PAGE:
“The institutional church’s vocal objections to same-sex marriage often mask the fact that church teaching is fundamentally opposed to sexual acts that a majority of human beings participate in. The church condemns any sex acts — including those engaged in by married couples — that do not respect the procreative norm. Therefore, in reality, few Catholics ever live up to the church’s moral norms governing sexual activity. . . .

“If bishops like Paprocki were more vocal about their opposition to masturbation, in vitro fertilization or vasectomies as they are in their campaign against same-sex marriage, perhaps more Catholics would realize how urgent the need is to rethink the entirety of the church’s sexual ethics.”

While the editorial calls for laypeople and bishops to dialogue about all matters sexual, it also recognizes that “dialogue can have its limits, particularly if those in leadership do not demonstrate an openness to developing the church’s teaching on sex and sexuality.”

The modern dialogue on sexuality began at Vatican II, the editorial notes, but it was “stalled by the hierarchy’s unwillingness to loosen its rigid interpretation of millennia-old ideas about natural law and the procreation norm.”  While theologians and other scholars in the Church have produced great insights into Tradition and modern views of sexuality, “those who have made the greatest contributions to deepening our understanding of sexual ethics, such as Fr. Charles Curran and Mercy Sr. Margaret Farley, have been silenced or had their work condemned by bishops and the Congregation for the Doctrine of the Faith.”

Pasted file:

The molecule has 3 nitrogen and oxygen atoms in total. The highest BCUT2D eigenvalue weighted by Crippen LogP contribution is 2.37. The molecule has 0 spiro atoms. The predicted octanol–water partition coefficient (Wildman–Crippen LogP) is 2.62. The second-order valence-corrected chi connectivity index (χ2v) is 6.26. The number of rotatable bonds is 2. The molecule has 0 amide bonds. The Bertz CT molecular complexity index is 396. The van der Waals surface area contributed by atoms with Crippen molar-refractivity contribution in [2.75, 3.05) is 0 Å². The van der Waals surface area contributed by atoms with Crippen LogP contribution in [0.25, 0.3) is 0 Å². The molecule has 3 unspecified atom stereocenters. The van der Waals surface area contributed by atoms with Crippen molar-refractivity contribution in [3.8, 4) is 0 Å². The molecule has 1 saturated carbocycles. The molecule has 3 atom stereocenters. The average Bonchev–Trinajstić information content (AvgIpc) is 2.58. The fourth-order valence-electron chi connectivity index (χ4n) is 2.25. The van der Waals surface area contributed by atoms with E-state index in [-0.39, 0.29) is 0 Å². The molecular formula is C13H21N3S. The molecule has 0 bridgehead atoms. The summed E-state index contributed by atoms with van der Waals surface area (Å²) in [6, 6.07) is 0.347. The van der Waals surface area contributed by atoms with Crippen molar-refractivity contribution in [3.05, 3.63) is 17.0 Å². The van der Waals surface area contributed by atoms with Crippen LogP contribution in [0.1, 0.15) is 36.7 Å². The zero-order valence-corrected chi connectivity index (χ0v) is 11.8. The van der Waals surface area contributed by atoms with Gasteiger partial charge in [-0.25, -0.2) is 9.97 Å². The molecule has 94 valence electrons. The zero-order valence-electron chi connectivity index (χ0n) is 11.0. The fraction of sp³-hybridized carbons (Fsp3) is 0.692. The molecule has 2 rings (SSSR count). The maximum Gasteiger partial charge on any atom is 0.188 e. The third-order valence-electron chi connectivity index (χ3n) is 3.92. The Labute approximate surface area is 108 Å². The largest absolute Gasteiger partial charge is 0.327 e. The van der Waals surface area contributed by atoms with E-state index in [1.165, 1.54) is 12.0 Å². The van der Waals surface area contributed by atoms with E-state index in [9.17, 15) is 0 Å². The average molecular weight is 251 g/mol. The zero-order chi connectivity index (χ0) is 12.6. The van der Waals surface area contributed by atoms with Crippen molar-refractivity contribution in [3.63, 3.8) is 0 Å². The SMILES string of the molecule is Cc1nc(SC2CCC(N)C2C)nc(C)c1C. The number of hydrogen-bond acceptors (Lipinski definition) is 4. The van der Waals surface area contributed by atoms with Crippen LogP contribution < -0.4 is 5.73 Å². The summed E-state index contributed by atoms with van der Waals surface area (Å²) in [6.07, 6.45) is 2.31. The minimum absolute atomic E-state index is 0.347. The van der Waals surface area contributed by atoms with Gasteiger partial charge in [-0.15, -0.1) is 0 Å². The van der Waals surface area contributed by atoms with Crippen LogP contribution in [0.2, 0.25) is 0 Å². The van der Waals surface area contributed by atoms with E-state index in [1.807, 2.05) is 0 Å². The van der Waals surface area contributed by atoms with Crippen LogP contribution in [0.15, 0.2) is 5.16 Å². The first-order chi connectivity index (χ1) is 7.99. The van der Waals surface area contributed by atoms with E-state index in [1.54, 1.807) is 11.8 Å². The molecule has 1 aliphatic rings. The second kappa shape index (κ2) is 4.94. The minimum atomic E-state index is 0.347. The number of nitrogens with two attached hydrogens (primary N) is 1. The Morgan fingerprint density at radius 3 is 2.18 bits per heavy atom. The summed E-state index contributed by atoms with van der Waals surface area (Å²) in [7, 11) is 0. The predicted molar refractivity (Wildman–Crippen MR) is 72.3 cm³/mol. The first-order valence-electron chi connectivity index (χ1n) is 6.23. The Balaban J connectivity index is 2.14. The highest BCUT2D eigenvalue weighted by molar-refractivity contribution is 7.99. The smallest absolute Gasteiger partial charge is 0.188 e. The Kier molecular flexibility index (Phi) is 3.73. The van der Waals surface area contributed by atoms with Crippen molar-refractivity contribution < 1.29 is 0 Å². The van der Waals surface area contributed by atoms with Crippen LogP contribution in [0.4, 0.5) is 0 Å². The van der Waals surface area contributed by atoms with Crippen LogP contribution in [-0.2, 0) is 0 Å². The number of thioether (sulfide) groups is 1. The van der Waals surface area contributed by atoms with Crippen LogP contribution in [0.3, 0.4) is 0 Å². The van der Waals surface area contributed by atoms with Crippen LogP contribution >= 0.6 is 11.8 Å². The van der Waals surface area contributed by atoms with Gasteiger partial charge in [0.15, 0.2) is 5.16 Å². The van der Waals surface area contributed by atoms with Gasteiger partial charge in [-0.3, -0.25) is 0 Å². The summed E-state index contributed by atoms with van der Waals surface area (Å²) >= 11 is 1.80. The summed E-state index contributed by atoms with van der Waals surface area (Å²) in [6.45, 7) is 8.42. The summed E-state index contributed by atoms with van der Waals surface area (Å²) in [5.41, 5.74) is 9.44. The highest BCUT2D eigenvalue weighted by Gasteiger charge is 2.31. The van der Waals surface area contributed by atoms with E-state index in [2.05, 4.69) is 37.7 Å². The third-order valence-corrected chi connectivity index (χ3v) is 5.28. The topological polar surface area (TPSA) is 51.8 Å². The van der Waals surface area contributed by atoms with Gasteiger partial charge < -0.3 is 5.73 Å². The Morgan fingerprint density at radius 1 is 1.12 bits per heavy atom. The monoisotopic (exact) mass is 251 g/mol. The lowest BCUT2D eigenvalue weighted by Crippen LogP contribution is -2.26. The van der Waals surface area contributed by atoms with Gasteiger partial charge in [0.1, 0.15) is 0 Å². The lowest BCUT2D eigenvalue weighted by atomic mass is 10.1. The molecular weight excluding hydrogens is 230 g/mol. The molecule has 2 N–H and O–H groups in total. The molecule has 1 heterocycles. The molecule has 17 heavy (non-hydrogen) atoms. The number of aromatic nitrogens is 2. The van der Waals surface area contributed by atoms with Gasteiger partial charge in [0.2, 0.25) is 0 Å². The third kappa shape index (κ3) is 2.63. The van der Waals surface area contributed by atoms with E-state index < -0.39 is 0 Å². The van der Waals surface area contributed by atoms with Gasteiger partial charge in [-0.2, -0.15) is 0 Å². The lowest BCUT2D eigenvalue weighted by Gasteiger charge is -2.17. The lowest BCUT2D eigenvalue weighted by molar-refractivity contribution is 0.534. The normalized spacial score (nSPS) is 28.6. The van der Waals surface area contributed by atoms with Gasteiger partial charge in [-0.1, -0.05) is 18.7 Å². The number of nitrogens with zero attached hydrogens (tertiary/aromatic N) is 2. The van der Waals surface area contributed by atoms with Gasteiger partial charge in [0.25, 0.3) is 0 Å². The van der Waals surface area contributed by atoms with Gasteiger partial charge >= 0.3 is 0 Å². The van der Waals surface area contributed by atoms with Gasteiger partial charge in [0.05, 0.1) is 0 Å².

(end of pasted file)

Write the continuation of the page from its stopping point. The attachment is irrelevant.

Congratulations and thanks to The National Catholic Reporter for this insightful analysis and helpful recommendations!  Since at least 1968, with the publication of  Humanae Vitae, the Church has been aware that its sexual ethics doctrine was not received by the majority of the faithful. Leaders, for the most part, have kept their heads in the sand.

The success of the movement for LGBT equality in the U.S. and around the globe highlight that new understandings of sexuality can be life-giving and holy.  This new reality also has brought opposition to the church’s antiquated sexual ethics teaching “out of the closet” and into the open.  Church leaders can continue to keep their heads buried, or they can courageously move forward with a dialogue that has been waiting to happen for 50 years.